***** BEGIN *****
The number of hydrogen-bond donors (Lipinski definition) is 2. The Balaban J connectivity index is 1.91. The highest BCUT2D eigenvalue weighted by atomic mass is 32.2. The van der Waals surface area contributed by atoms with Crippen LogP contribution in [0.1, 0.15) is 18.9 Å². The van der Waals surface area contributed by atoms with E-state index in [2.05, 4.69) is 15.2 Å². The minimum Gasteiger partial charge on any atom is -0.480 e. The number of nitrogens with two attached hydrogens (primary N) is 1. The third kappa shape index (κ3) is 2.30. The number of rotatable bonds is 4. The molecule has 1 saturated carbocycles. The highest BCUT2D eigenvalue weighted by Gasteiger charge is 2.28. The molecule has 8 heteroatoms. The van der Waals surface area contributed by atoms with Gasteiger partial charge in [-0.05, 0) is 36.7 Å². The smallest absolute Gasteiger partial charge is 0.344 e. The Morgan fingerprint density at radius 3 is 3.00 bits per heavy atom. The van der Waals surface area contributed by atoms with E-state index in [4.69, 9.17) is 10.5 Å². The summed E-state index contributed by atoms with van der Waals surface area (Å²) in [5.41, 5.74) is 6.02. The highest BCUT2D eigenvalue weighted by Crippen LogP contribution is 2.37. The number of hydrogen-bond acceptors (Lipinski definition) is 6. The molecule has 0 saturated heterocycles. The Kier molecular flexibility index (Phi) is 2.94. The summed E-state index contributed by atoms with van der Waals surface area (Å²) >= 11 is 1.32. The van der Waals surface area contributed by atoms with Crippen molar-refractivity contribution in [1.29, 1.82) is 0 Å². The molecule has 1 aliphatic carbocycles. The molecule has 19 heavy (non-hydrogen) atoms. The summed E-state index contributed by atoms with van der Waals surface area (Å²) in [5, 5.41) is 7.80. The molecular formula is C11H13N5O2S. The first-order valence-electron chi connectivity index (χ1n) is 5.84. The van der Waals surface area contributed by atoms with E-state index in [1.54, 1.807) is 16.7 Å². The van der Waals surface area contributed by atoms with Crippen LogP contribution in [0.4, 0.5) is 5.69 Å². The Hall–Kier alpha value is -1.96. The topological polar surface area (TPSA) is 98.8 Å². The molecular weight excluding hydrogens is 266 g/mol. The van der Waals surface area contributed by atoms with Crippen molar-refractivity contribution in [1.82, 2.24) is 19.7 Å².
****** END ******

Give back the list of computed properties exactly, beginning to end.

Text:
The number of hydrogen-bond donors (Lipinski definition) is 2. The Balaban J connectivity index is 1.91. The highest BCUT2D eigenvalue weighted by atomic mass is 32.2. The van der Waals surface area contributed by atoms with Crippen LogP contribution in [0.1, 0.15) is 18.9 Å². The van der Waals surface area contributed by atoms with E-state index in [2.05, 4.69) is 15.2 Å². The minimum Gasteiger partial charge on any atom is -0.480 e. The number of nitrogens with two attached hydrogens (primary N) is 1. The third kappa shape index (κ3) is 2.30. The number of rotatable bonds is 4. The molecule has 1 saturated carbocycles. The highest BCUT2D eigenvalue weighted by Gasteiger charge is 2.28. The molecule has 8 heteroatoms. The van der Waals surface area contributed by atoms with Gasteiger partial charge in [-0.05, 0) is 36.7 Å². The smallest absolute Gasteiger partial charge is 0.344 e. The Morgan fingerprint density at radius 3 is 3.00 bits per heavy atom. The van der Waals surface area contributed by atoms with E-state index in [4.69, 9.17) is 10.5 Å². The summed E-state index contributed by atoms with van der Waals surface area (Å²) in [5.41, 5.74) is 6.02. The highest BCUT2D eigenvalue weighted by Crippen LogP contribution is 2.37. The number of hydrogen-bond acceptors (Lipinski definition) is 6. The molecule has 0 saturated heterocycles. The Kier molecular flexibility index (Phi) is 2.94. The summed E-state index contributed by atoms with van der Waals surface area (Å²) >= 11 is 1.32. The van der Waals surface area contributed by atoms with Crippen molar-refractivity contribution in [1.29, 1.82) is 0 Å². The molecule has 1 aliphatic carbocycles. The molecule has 19 heavy (non-hydrogen) atoms. The summed E-state index contributed by atoms with van der Waals surface area (Å²) in [5, 5.41) is 7.80. The molecular formula is C11H13N5O2S. The first-order valence-electron chi connectivity index (χ1n) is 5.84. The van der Waals surface area contributed by atoms with E-state index in [1.54, 1.807) is 16.7 Å². The van der Waals surface area contributed by atoms with Crippen LogP contribution in [0.4, 0.5) is 5.69 Å². The Hall–Kier alpha value is -1.96. The topological polar surface area (TPSA) is 98.8 Å². The molecular weight excluding hydrogens is 266 g/mol. The van der Waals surface area contributed by atoms with Crippen molar-refractivity contribution in [1.82, 2.24) is 19.7 Å².